With much of the job growth at public colleges and universities going into administrative positions, the compensation packages for people filling those positions should be of concern.

With much of the job growth at public colleges and universities going into administrative positions, the compensation packages for people filling those positions should be of concern.

The Delta Cost Projects at American Institutes for Research reported in February that total employment in higher education increased by more than 25 percent between 2000 and 2012, as student enrollments climbed. Colleges and universities devote an average of 60 to 70 percent of their total spending to employee compensation.

Driving the increase in personnel, according to the Delta Cost study, was the creation of new professional administrative positions, while the colleges and universities tended to answer the need for additional instruction by hiring part-time faculty members.

For example, the federal Integrated Postsecondary Education Data System reports that the number of full-time University of Arkansas employees classified as executive, administrative or managerial increased by 60 percent between 2001 and 2011, while full-time instructional faculty increased by 18 percent.

Fortunately, Arkansans have a new tool to watch such things. Act 321 of 2009 requires each state-supported college and university to file a report by July 1 with the Arkansas Department of Higher Education listing each administrator who received total compensation of at least $100,000 the previous fiscal year.

The law specifically requires the disclosure of not only salary information but also fringe benefits and compensation provided by private sources.

ADHE compiles the various reports and publishes a comprehensive document by July 15.

The institutions are also required to post their reports on their Web sites, but that doesn’t seem to be happening. When I asked a UA-Fayetteville officer where to find it, she referred me to an interactive database that is open and allows anyone to put together their own report, then download it in an Excel spreadsheet. That’s not really the required report, though.

I asked ASU officials the same question and received a link to the ASU report on the ADHE Web site, and I was able to download a PDF copy there. But the individual reports appear to be archived in a section requiring a user name and password. A subsequent question about whether the report is on the ASU Web site went unanswered, probably because of spring break last week.

I searched for "compensation survey" on the Web site of the next three largest institutions and did not find one.

However, I used the comprehensive survey from ADHE to build a database of all administrative personnel at Arkansas’ 2- and 4-year colleges and universities whose compensation packages totaled at least $150,000 in the fiscal year that ended last June 30. I excluded the University of Arkansas for Medical Sciences because it’s a different sort of institution from all the others.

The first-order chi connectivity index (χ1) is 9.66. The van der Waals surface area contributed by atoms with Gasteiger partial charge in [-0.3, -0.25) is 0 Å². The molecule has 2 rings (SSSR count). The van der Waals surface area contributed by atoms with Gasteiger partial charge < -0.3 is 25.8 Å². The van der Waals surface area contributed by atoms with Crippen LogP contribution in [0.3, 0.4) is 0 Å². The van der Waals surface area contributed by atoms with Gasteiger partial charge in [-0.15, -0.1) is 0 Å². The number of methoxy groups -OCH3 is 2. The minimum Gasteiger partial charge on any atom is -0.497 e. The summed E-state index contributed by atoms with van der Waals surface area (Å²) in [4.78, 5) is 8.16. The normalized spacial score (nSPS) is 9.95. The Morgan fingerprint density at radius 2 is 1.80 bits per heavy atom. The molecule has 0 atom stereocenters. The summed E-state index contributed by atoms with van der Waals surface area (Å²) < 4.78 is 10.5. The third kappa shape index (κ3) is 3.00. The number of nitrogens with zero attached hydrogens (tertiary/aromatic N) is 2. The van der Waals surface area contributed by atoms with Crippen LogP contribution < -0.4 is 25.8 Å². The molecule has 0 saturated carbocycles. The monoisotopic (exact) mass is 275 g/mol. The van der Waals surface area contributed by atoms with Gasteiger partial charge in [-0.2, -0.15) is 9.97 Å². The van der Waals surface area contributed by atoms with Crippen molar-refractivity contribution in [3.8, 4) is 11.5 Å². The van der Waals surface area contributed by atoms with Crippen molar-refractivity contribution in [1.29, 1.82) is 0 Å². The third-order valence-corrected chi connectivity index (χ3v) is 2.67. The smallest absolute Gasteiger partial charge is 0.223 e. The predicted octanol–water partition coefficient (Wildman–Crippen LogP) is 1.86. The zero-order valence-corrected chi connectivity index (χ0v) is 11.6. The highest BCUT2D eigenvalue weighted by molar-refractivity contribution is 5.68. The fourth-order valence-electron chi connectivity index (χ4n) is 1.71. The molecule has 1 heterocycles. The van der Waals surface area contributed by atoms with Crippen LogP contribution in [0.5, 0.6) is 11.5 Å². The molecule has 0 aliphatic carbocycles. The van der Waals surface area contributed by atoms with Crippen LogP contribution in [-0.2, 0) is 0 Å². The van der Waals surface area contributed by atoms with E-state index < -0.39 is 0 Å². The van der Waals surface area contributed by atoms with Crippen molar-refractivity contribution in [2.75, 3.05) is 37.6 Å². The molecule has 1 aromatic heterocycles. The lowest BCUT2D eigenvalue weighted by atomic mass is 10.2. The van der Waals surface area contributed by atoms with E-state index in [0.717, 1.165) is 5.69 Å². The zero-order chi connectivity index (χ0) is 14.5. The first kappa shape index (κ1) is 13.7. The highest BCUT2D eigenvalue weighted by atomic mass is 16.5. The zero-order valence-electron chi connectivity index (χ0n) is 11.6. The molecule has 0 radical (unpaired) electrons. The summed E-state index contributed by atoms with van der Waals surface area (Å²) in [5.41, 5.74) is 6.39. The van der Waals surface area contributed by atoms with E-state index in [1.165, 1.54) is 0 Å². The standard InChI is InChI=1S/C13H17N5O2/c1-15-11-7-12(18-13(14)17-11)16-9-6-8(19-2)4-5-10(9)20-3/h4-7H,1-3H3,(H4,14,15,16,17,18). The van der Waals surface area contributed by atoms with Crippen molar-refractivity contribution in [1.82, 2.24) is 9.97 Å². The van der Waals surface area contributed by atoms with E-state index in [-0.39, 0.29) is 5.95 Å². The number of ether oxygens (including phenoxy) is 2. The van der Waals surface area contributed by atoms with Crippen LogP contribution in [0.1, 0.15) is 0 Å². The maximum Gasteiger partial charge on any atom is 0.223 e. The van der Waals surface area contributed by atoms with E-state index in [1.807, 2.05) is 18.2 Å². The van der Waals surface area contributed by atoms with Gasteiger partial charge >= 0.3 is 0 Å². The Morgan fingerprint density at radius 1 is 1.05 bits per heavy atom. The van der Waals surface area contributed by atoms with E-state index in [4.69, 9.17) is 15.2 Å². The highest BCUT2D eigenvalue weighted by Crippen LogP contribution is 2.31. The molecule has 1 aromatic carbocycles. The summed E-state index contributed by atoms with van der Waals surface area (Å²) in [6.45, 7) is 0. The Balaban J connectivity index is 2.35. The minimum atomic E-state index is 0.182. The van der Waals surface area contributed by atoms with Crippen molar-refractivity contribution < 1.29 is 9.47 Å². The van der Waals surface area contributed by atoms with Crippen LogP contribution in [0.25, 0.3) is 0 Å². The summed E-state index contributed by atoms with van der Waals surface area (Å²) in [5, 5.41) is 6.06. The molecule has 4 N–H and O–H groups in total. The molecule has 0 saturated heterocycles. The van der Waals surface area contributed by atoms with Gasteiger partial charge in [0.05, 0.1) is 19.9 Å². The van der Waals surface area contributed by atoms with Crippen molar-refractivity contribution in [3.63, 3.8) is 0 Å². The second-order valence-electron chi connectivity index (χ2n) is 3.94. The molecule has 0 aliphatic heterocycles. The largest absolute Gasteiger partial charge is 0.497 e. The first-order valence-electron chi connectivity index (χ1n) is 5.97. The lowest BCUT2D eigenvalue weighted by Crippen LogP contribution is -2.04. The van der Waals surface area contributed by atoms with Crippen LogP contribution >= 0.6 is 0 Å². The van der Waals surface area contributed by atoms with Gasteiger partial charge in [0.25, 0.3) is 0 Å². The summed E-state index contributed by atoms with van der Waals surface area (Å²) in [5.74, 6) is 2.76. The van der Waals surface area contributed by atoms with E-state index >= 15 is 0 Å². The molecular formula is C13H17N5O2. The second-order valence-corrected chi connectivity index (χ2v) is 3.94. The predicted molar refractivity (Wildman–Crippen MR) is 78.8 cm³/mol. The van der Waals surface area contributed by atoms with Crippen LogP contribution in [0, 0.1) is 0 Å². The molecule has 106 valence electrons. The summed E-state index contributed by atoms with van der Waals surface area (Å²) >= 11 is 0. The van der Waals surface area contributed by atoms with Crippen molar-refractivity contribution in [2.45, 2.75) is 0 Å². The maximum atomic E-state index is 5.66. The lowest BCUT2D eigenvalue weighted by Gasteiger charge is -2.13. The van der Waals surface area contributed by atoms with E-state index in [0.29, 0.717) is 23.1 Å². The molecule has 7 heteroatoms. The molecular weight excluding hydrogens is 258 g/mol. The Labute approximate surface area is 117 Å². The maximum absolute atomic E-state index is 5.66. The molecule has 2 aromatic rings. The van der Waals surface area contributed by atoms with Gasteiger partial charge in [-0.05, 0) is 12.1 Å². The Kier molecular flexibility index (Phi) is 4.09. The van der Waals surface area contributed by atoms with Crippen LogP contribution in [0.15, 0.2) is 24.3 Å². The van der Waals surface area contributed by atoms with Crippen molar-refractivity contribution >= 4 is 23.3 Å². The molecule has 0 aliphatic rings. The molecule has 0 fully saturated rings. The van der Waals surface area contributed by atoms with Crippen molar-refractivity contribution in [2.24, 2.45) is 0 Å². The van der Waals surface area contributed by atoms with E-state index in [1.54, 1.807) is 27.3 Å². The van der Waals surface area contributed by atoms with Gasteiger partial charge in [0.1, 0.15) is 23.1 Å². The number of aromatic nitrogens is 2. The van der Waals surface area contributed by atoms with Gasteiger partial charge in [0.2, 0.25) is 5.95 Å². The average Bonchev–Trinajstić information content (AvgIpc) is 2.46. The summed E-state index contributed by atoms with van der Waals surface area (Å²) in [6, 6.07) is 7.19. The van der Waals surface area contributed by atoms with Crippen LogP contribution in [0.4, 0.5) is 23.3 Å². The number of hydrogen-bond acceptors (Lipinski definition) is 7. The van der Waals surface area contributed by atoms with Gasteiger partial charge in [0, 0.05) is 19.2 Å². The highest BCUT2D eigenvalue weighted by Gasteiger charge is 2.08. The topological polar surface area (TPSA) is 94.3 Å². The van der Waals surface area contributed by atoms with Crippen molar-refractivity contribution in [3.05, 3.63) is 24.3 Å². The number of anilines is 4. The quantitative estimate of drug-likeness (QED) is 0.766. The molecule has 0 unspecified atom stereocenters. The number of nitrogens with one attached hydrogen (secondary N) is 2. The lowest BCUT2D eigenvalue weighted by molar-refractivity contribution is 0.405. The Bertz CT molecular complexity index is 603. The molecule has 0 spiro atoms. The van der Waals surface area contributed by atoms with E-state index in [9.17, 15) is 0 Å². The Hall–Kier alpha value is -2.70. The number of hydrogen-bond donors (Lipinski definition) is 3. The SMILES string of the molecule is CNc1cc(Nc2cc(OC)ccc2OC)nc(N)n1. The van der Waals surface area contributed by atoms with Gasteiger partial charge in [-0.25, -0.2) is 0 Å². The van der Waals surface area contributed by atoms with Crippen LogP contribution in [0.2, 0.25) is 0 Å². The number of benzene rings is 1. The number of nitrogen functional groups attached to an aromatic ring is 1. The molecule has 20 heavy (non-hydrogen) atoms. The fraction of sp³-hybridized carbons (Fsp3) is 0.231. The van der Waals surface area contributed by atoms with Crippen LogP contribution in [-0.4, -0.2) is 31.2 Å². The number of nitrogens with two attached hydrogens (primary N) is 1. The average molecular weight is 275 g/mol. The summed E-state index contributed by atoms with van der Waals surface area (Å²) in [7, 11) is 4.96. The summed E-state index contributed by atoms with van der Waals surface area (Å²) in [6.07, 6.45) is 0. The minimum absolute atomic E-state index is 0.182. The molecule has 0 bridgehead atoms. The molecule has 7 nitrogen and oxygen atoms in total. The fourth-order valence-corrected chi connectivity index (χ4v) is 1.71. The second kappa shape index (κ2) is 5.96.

That narrows the total number of administrators from 683 at $100,000 or more to 265 at $150,000 or more.

Of those, UA-Fayetteville has the lion’s share — 118 — on its payroll. ASU-Jonesboro has the second highest number — 33.

Most of the state’s 22 two-year colleges have only one or two people at that level, but the chief executive at most of them makes above $200,000.

Complicating the report is that for purposes of this survey, all coaches are considered as executive, administrative or managerial. And Arkansas has plenty of coaches who made at least $100,000 in 2012-13.

In fact, when you rank the university administrators by total compensation, the top 10 are all coaches or otherwise involved in athletics, and 15 of the top 25 are.

The two leaders — UAF head football coach Bret Bielema and UAF head men’s basketball coach Mike Anderson — earned $5 million and $2.1 million, respectively, last year. Bielema alone made more by himself than the top 15 academic administrators did put together.

Not much of that was state revenue, though. Bielema’s state salary, plus fringe benefits, totaled only $180,422. The remainder came from UA athletic foundation funding, including $1.96 million to buy out his University of Wisconsin contract.

State education officials and the Legislature have limited control over salary levels paid by the colleges and universities. The Legislature sets a line-item maximum for a certain position, but state law allows the institute to pay up to 25 percent above that level for 10 percent of its employees. Private funds can then be tapped to supplement the state salary. However, the survey shows that practice is mostly limited to UA-Fayetteville and coaches at the largest universities.

Keep in mind, too, that this survey does not include faculty members, except for those whose duties are primarily administrative, such as a department chairman or dean of a college. According to the American Association of University Professors Arkansas survey for 2012-13, only one category had an average salary above $89,000 — full professors at UAF, who made an average of $111,500.

Putting aside the old issue of athletics versus academics, we can look at the most highly paid academic administrators and how they are paid.

At the top of the list was not a president or chancellor, but rather the dean of the UAF Sam M. Walton College of Business, Eli Jones. His overall compensation of $509,566, which ranked 11th overall, included about $150,000 provided through an endowment for the Sam Walton Leadership Chair, about half of which covered a housing allowance.

Next week we’ll go further down the list.

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Roy Ockert is editor emeritus of The Jonesboro Sun. He may be reached by email at royo@suddenlink.net.